Toll-like Receptor 4 (TLR4)-mediated pro-inflammatory signaling plays a crucial role in the pathogenesis of numerous inflammatory and autoimmune diseases, which highlights its significance as a target for therapeutics as well as vaccine adjuvants [1;2]. Our preliminary immunobiological tests proved that Lipid A mimetics based on the β,β-1,1’-linked diglucosamine act as powerful TLR4 agonists. Chemical glycosylation towards 1,1’-linked disaccharides is challenging due to possible formation of four diastereomeric products. Existing approaches to 1,1’-linked disaccharides focus on establishing α,α-1,1’ and α,β-1,1’ linkages using mostly simply protected monosaccharides. In our case an orthogonal protective group pattern was crucial for the synthesis of Lipid A mimetics with complex substitution pattern.
The 1,2-trans selectivity on the side of the glycosyl donor was readily achieved by application of 2-N-carbamate protected imidate donors, whereas the β-stereoselectivity on the side of the glycosyl acceptor required preparation of the anomerically enriched hemiacetals where the β-configuration was trapped via quick glycosylation reaction to afford β,β-1,1’ diglucosamines. We established a facile approach towards β-configured GlcN hemiacetals which includes deallylation of protected β-allyl glycosides with retention of configuration via terminal olefin isomerization and ozonolysis followed by methanolysis of the formyl group . The latter were glycosylated with retention of β-configuration by reaction with GlcN-imidate donors. Alternatively, the superior reactivity of the β-configured anomeric OH-group in 2-azido protected GlcN-hemiacetal acceptors which were obtained by NBS-mediated hydrolysis of thioglycosides allowed for stereoselective high-yielding β,β-1,1’ glycosylation. Application of conformation-constraining protecting groups (4,6-O-DTBS- or 4,6-O-benzylidene acetal) in both acceptor and donor molecules was decisive for attaining high β,β-1,1’ stereoselectivity. Non-symmetric orthogonally protected β,β-1,1’-linked diglucosamines were used as scaffolds for the divergent synthesis of bioactive Lipid A mimetics.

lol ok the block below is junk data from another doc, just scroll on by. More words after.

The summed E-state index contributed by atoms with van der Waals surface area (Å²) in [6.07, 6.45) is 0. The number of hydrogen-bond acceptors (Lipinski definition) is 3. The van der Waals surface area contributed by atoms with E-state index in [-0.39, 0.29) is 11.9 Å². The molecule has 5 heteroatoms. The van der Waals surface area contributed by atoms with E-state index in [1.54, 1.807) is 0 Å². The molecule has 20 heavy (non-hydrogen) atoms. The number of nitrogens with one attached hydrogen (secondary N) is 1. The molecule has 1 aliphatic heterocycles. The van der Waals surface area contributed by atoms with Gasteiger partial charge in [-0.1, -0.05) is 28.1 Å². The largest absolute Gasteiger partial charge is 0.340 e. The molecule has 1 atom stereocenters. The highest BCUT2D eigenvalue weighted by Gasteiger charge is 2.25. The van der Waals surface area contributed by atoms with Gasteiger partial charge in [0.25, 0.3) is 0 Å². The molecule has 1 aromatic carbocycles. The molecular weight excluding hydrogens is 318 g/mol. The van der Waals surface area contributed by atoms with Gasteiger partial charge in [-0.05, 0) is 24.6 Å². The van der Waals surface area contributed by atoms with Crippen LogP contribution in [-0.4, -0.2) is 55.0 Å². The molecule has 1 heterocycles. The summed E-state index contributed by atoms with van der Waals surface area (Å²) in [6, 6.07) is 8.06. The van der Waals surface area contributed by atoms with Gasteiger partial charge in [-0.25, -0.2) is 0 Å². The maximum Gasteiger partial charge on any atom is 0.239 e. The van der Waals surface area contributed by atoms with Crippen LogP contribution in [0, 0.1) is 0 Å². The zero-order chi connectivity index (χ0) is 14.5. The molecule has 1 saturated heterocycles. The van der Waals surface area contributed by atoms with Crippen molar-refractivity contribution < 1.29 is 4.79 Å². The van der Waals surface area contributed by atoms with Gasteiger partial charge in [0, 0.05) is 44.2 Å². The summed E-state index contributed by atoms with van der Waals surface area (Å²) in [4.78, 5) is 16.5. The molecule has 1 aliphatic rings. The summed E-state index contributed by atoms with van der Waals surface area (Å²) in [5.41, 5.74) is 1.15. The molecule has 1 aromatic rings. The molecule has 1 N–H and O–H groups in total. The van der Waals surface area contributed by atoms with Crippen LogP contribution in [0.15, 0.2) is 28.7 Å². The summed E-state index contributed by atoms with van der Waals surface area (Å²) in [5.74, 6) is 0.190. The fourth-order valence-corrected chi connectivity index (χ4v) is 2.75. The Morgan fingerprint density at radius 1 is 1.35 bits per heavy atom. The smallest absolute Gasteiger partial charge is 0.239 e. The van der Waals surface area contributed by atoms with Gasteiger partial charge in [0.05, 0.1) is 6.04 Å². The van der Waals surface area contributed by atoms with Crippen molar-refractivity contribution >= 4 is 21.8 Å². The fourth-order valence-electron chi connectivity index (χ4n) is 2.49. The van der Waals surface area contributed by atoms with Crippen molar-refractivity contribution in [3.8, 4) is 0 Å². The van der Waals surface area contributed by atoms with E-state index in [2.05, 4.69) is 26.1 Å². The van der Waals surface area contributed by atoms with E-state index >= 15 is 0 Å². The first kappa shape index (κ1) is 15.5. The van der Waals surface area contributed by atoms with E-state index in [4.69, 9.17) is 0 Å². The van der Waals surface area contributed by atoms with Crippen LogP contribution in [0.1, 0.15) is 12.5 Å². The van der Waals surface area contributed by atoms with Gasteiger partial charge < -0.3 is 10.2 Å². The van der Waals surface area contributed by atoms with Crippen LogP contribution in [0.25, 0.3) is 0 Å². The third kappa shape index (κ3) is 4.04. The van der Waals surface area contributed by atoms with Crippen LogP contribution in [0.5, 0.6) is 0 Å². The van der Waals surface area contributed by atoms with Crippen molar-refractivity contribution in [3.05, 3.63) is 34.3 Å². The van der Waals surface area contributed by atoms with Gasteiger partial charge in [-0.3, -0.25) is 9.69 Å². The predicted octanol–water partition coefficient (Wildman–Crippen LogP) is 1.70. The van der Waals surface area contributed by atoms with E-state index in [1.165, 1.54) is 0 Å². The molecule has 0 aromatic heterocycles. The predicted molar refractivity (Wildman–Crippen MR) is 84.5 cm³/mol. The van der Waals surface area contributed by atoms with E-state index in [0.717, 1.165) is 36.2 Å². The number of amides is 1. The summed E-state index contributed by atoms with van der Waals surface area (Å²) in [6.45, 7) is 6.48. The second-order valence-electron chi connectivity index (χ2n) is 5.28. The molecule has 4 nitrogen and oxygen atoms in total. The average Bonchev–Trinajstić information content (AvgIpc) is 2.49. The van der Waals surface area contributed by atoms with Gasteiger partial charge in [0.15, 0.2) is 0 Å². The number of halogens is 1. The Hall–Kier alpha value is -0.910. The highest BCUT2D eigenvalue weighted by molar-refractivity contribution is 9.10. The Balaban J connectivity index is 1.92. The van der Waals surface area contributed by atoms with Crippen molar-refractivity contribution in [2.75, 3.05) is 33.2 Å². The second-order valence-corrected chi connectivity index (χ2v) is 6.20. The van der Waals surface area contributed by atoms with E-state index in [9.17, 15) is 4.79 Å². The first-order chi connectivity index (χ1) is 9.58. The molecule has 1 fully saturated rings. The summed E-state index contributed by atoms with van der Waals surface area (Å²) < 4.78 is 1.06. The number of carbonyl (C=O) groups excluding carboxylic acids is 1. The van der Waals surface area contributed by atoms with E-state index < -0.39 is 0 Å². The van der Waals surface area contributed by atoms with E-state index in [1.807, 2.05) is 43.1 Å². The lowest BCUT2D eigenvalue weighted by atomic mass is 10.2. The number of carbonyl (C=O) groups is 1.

Financial support by Austrian Science Fund (Grant FWF P-28915) is gratefully acknowledged.
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